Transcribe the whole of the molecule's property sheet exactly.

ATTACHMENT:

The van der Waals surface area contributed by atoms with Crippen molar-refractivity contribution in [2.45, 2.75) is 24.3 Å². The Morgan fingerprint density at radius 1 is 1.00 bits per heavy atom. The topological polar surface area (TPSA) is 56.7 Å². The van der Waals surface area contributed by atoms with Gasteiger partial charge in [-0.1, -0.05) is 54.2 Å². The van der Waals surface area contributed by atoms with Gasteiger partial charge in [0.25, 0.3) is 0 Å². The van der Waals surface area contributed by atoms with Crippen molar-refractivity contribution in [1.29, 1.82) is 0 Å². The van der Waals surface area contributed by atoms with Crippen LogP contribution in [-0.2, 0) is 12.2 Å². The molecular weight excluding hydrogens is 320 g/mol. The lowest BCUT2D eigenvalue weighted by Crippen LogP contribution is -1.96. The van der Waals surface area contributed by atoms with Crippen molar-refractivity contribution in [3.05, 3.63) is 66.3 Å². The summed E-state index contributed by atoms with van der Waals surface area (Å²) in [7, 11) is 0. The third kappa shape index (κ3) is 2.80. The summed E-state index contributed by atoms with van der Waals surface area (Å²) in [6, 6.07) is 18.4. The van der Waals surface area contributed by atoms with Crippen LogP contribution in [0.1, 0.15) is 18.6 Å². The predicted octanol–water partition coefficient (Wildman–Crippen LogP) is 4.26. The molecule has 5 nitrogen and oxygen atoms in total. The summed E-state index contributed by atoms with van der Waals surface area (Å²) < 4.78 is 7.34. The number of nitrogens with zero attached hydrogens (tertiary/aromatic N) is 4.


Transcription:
The van der Waals surface area contributed by atoms with Crippen molar-refractivity contribution in [2.45, 2.75) is 24.3 Å². The Morgan fingerprint density at radius 1 is 1.00 bits per heavy atom. The topological polar surface area (TPSA) is 56.7 Å². The van der Waals surface area contributed by atoms with Gasteiger partial charge in [-0.1, -0.05) is 54.2 Å². The van der Waals surface area contributed by atoms with Gasteiger partial charge in [0.25, 0.3) is 0 Å². The van der Waals surface area contributed by atoms with Crippen molar-refractivity contribution in [1.29, 1.82) is 0 Å². The van der Waals surface area contributed by atoms with Crippen LogP contribution in [-0.2, 0) is 12.2 Å². The molecular weight excluding hydrogens is 320 g/mol. The lowest BCUT2D eigenvalue weighted by Crippen LogP contribution is -1.96. The van der Waals surface area contributed by atoms with Crippen molar-refractivity contribution in [3.05, 3.63) is 66.3 Å². The summed E-state index contributed by atoms with van der Waals surface area (Å²) in [7, 11) is 0. The third kappa shape index (κ3) is 2.80. The summed E-state index contributed by atoms with van der Waals surface area (Å²) in [6, 6.07) is 18.4. The van der Waals surface area contributed by atoms with Crippen LogP contribution in [0.1, 0.15) is 18.6 Å². The predicted octanol–water partition coefficient (Wildman–Crippen LogP) is 4.26. The molecule has 5 nitrogen and oxygen atoms in total. The summed E-state index contributed by atoms with van der Waals surface area (Å²) < 4.78 is 7.34. The number of nitrogens with zero attached hydrogens (tertiary/aromatic N) is 4.